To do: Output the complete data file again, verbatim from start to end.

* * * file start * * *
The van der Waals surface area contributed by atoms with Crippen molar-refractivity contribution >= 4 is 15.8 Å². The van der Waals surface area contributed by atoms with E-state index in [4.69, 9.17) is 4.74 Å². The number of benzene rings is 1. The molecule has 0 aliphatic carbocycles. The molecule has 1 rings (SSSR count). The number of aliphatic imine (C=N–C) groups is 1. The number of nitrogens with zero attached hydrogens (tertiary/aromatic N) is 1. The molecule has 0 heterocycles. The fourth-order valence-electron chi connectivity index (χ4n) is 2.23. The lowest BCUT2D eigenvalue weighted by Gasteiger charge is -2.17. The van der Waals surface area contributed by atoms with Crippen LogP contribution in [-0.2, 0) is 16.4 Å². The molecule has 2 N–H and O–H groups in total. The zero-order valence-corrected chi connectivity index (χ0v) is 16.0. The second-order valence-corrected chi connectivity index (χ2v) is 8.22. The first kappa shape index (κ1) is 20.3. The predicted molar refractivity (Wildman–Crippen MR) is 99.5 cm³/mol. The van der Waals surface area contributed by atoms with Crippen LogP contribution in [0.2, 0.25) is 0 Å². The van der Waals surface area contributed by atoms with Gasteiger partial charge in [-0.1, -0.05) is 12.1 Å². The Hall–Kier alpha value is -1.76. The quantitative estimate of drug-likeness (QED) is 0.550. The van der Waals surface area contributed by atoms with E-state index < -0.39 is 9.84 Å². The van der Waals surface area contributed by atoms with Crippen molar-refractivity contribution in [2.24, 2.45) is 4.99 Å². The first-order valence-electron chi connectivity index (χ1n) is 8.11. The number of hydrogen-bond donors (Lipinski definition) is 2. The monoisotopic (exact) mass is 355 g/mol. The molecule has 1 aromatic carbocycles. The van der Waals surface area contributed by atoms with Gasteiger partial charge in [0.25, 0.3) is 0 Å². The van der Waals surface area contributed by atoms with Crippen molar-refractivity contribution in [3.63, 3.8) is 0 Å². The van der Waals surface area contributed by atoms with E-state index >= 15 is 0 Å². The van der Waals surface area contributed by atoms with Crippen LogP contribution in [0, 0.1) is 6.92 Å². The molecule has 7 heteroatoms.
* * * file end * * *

The van der Waals surface area contributed by atoms with Crippen molar-refractivity contribution >= 4 is 15.8 Å². The van der Waals surface area contributed by atoms with E-state index in [4.69, 9.17) is 4.74 Å². The number of benzene rings is 1. The molecule has 0 aliphatic carbocycles. The molecule has 1 rings (SSSR count). The number of aliphatic imine (C=N–C) groups is 1. The number of nitrogens with zero attached hydrogens (tertiary/aromatic N) is 1. The molecule has 0 heterocycles. The fourth-order valence-electron chi connectivity index (χ4n) is 2.23. The lowest BCUT2D eigenvalue weighted by Gasteiger charge is -2.17. The van der Waals surface area contributed by atoms with Crippen LogP contribution in [-0.2, 0) is 16.4 Å². The molecule has 2 N–H and O–H groups in total. The zero-order valence-corrected chi connectivity index (χ0v) is 16.0. The second-order valence-corrected chi connectivity index (χ2v) is 8.22. The first kappa shape index (κ1) is 20.3. The predicted molar refractivity (Wildman–Crippen MR) is 99.5 cm³/mol. The van der Waals surface area contributed by atoms with Crippen LogP contribution in [0.2, 0.25) is 0 Å². The van der Waals surface area contributed by atoms with Gasteiger partial charge in [-0.1, -0.05) is 12.1 Å². The Hall–Kier alpha value is -1.76. The quantitative estimate of drug-likeness (QED) is 0.550. The van der Waals surface area contributed by atoms with E-state index < -0.39 is 9.84 Å². The van der Waals surface area contributed by atoms with Crippen molar-refractivity contribution in [2.24, 2.45) is 4.99 Å². The first-order valence-electron chi connectivity index (χ1n) is 8.11. The number of hydrogen-bond donors (Lipinski definition) is 2. The monoisotopic (exact) mass is 355 g/mol. The molecule has 1 aromatic carbocycles. The van der Waals surface area contributed by atoms with Gasteiger partial charge in [0.25, 0.3) is 0 Å². The van der Waals surface area contributed by atoms with Crippen molar-refractivity contribution in [3.63, 3.8) is 0 Å². The van der Waals surface area contributed by atoms with E-state index >= 15 is 0 Å². The van der Waals surface area contributed by atoms with Crippen LogP contribution in [0, 0.1) is 6.92 Å². The molecule has 7 heteroatoms.